HMRC tighten payroll rules for self-employed contractors

Have you taken reasonable care in deciding the status of the person providing their services to your business? Employers and engagers are under attack from all sides not least of all from the Employment Tribunals with very high profile businesses coming under scathing attacks from the Judges. In addition to any shortfall in tax and NIC have you considered the likely cost of back dated SSP, SMP, pension payments, redundancy and holiday entitlements?

Rules & regulations for the self-employed

A Menzies icon of a laptopUber is not the only business which engages numerous “Self-Employed” contractors and there will be many others that are rapidly and carefully reviewing their documentation, together with their working practices, to decide on which side of the employee/self-employed contractor divide they lie.

Once the Employment Tribunal and the higher courts of Appeal have decided if these contractors’ are in fact workers I would expect that HMRC will be hot on their heels to launch a series of challenges to the tax status of workers in the gig economy. This is despite, Government guidance making it clear that the employment law and tax law tests for employment are not the same, which is less than helpful for engagers. HMRC could have a field day without any need to ask parliament for changes or clarifications in the law.

So what can you do?

  • Put everyone on the payroll and give them full employment rights. Inflexible and expensive.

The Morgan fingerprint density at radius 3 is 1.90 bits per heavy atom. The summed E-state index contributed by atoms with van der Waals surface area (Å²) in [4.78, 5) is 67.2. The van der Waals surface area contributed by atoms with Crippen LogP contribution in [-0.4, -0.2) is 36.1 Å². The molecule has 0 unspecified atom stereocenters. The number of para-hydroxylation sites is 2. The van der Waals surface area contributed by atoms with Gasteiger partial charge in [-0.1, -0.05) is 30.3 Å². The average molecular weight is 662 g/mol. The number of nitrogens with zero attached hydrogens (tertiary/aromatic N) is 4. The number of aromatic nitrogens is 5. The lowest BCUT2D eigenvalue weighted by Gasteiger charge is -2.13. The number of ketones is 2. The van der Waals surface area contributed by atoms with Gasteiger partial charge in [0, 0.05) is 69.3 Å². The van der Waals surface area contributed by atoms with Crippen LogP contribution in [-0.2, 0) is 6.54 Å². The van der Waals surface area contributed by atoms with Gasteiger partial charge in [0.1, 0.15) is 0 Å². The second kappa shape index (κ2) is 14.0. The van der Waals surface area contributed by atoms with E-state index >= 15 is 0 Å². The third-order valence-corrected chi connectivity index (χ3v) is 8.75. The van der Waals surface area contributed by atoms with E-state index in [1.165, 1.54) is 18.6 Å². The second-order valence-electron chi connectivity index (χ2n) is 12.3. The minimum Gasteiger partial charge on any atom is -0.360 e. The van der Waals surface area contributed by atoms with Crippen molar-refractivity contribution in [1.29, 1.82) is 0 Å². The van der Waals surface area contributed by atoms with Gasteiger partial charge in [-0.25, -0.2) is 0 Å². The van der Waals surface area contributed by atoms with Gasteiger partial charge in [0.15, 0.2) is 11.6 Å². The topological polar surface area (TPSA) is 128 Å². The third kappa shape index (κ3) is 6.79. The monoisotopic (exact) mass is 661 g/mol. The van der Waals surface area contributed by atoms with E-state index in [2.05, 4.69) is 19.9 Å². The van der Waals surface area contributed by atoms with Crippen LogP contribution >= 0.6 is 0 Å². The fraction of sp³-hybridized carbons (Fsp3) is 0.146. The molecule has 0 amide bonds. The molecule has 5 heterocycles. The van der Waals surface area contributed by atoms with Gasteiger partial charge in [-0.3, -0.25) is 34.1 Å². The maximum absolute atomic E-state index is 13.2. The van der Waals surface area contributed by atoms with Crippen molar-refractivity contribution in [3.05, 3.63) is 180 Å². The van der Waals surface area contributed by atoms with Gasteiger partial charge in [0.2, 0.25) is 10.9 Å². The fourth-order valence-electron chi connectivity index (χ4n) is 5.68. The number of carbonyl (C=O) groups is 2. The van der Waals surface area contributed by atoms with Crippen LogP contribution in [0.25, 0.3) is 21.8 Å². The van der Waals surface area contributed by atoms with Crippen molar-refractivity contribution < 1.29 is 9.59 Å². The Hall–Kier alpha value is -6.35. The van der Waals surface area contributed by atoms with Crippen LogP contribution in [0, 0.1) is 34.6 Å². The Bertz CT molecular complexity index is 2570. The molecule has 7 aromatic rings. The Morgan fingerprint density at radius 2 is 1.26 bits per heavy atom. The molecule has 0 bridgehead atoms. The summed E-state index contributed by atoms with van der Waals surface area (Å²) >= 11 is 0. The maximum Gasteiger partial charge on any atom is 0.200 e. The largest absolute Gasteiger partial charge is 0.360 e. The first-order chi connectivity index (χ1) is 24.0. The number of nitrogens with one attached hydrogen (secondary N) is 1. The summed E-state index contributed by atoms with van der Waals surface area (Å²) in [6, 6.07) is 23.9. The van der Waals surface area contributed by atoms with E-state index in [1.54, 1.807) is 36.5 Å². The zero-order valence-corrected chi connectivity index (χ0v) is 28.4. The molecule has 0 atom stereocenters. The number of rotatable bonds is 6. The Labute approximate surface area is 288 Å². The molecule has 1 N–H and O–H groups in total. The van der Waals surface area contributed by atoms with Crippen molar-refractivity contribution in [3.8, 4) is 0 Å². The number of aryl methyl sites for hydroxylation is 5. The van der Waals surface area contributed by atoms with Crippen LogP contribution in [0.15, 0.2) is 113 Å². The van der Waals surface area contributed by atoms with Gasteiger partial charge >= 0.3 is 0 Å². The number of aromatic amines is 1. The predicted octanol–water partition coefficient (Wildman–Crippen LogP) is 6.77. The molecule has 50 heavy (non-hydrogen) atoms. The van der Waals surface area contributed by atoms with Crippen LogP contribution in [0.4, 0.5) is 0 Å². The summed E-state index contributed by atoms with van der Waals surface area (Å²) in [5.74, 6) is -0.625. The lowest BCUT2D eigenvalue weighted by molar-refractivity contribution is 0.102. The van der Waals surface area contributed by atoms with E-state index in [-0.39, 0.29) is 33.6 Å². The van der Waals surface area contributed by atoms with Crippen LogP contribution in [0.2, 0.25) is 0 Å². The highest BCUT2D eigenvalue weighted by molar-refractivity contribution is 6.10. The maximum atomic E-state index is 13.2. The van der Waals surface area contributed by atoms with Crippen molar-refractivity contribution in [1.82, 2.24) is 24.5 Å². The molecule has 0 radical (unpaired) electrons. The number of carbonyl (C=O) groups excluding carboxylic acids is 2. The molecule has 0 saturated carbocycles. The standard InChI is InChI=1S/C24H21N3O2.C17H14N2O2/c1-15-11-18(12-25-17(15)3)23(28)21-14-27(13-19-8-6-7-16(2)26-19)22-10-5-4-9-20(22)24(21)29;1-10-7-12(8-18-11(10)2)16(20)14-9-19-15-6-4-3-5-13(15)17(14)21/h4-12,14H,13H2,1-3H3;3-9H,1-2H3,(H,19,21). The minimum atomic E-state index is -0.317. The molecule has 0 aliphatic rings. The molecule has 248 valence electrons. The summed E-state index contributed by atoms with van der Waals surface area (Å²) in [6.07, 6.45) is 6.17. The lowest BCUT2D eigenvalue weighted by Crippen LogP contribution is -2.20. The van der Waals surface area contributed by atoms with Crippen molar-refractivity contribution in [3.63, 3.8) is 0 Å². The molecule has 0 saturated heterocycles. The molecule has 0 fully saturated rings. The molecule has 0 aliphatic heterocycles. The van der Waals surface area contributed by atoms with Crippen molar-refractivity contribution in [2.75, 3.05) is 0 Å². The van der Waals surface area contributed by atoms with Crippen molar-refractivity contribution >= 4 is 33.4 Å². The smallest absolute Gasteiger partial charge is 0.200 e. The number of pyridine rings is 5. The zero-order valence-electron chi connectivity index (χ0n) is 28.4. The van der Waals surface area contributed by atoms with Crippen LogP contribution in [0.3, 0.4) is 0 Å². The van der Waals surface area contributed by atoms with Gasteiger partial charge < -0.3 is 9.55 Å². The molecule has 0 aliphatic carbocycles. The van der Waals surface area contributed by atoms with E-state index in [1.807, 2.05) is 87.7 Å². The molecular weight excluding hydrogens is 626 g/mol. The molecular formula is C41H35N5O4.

• Structure the engagement contract and the engagement to ensure the status of the individual is clear, use the HMRC on-line Employment Status indicator tool as a guide! Initial administration can take time to set up, but you will then have  robust procedures in place in which HR and Finance can take comfort.
  • Engage everyone via an external agency and let them deal with the employment status position! Costly with the NIC and Agency fee usually being passed to your business.
  • Only engage people via their own Personal Service Company (PSC)! This only still works in the Private Sector but who knows for how long?

branded icon of notebook from menziesThe answer in practice will probably be a mixture of the above. There is no single factor which decides the status of an individual and a wide range of factors need to be taken into account including the actual circumstances of the engagement. For the highly skilled consultants paying higher rate taxes it may well be worthwhile for them to set up as a limited company, but for the lower paid individuals the administration costs may outweigh any tax savings available. We would strongly recommend that you review the status of the following groups as soon as possible rather than storing up potential huge liabilities for the future.

Consultants, contractors, sub-contractors (even where CIS has been deducted) Agency workers, Personal Service Companies, temporary workers, cleaners, non-executive Directors casual workers and anyone whose services are not paid for via the payroll and don’t receive full Employment rights and benefits.

Get in touch

Menzies would be very happy to assist you with a review of your current off-payroll arrangements and put in place robust practices and procedures to give you protection and peace of mind in the event of a HMRC review or a challenge at the Employment Tribunal.

Please contact Andrew Brookes in Menzies Employer Solutions or Ed Hussey or Karen Gibb at Menzies HR Solutions.

Find out more about Menzies employer tax solutions

Posted in Blog